This, the men concluded, making a stunning leap from the individual to the national after a 15-minute post-mortem of all the excitement, was what was wrong with Kenya today. Life in Kenya had become so fast-paced and cutthroat that it was producing people who would behave so rudely.
I chose not to point out that from where I was sitting it looked as if we’d both entered the bridge at about the same moment.
So that was the bus trip from Arusha. It was drama, and dry plains that stretched out to the low, flat, horizon. Driving into Nairobi in the dark there were just the hazy headlights of hundreds of trucks in front and behind, their bulks bare outlines in the thick clouds of dust we were weaving through. There were people there too – thousands of them – piling on and off minivans, headed for their fragile homes planted tentatively at the city’s edge. I was sweaty, and thirsty, and very small – just one face among many in a world that wasn’t mine.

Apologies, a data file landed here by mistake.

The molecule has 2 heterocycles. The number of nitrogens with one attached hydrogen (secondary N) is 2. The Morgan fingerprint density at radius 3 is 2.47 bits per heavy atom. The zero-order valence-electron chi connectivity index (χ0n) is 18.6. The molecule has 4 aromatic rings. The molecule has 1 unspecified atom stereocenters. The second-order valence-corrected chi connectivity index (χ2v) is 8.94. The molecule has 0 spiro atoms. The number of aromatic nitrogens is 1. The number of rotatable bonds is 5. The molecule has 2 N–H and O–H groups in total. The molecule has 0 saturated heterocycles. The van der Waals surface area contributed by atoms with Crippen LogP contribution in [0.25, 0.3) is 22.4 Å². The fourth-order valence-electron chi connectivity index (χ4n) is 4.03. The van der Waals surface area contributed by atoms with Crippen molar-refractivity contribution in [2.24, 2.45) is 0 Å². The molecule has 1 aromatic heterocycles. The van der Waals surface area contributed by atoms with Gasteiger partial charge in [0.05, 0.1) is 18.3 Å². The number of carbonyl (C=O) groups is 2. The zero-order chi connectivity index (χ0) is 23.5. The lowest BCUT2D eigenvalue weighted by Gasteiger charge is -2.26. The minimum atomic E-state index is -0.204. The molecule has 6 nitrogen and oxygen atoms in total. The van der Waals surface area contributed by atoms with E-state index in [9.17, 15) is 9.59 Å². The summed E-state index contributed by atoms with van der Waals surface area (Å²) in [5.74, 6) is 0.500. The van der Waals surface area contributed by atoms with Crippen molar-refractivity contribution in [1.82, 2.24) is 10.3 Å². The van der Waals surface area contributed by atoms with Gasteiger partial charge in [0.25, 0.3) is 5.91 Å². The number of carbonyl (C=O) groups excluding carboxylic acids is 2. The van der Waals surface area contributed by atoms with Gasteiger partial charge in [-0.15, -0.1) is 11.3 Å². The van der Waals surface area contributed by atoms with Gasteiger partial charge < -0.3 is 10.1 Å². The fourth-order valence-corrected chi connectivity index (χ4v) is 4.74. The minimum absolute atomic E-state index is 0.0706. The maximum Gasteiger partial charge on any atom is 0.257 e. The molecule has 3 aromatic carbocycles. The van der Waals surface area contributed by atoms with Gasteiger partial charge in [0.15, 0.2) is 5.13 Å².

And then, suddenly, a bewilderingly short time later, there was champagne. And I was staring out at the quiet tarmac from my seat on the plane to London.
We hadn’t even taken off, but I was already a thousand miles from the slums, trying to catch my breath. This world, with it’s neatly coiffed hostesses, seat-back televisions, and filtered air didn’t feel quite like mine either.
But surely, I thought, what was waiting for me on the other end of this month would fit more completely? My friends? My apartment? My bed?
After all, I was going home.
If you’re a writer, which part of the process do you enjoy more – writing initial drafts, or rewriting them? What do you find most challenging about the rewriting process?